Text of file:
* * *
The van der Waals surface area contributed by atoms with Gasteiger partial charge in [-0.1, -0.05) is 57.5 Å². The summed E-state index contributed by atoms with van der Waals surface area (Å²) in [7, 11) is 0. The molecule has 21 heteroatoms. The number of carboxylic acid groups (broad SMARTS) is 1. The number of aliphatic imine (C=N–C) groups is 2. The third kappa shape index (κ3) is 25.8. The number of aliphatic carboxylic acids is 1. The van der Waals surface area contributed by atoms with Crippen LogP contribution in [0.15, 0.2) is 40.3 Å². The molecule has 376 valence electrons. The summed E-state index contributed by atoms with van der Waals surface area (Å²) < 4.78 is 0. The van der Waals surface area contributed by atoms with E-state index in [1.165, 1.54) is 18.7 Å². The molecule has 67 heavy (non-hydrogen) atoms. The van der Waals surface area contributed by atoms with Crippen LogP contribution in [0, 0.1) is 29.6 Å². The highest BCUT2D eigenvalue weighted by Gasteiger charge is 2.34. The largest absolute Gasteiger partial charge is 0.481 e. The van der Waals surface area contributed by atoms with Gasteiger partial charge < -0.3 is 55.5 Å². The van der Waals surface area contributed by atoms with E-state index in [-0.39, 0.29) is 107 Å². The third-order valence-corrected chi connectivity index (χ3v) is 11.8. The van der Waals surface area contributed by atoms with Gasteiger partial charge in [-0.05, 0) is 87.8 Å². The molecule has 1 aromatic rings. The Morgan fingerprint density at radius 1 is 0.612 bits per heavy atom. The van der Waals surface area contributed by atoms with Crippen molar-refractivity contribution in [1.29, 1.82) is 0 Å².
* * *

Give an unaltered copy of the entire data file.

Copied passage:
The van der Waals surface area contributed by atoms with Gasteiger partial charge in [-0.1, -0.05) is 57.5 Å². The summed E-state index contributed by atoms with van der Waals surface area (Å²) in [7, 11) is 0. The molecule has 21 heteroatoms. The number of carboxylic acid groups (broad SMARTS) is 1. The number of aliphatic imine (C=N–C) groups is 2. The third kappa shape index (κ3) is 25.8. The number of aliphatic carboxylic acids is 1. The van der Waals surface area contributed by atoms with Crippen LogP contribution in [0.15, 0.2) is 40.3 Å². The molecule has 376 valence electrons. The summed E-state index contributed by atoms with van der Waals surface area (Å²) < 4.78 is 0. The van der Waals surface area contributed by atoms with E-state index in [1.165, 1.54) is 18.7 Å². The molecule has 67 heavy (non-hydrogen) atoms. The van der Waals surface area contributed by atoms with Crippen LogP contribution in [0, 0.1) is 29.6 Å². The highest BCUT2D eigenvalue weighted by Gasteiger charge is 2.34. The largest absolute Gasteiger partial charge is 0.481 e. The van der Waals surface area contributed by atoms with Gasteiger partial charge < -0.3 is 55.5 Å². The van der Waals surface area contributed by atoms with E-state index in [-0.39, 0.29) is 107 Å². The third-order valence-corrected chi connectivity index (χ3v) is 11.8. The van der Waals surface area contributed by atoms with Gasteiger partial charge in [-0.05, 0) is 87.8 Å². The molecule has 1 aromatic rings. The Morgan fingerprint density at radius 1 is 0.612 bits per heavy atom. The van der Waals surface area contributed by atoms with Crippen molar-refractivity contribution in [1.29, 1.82) is 0 Å².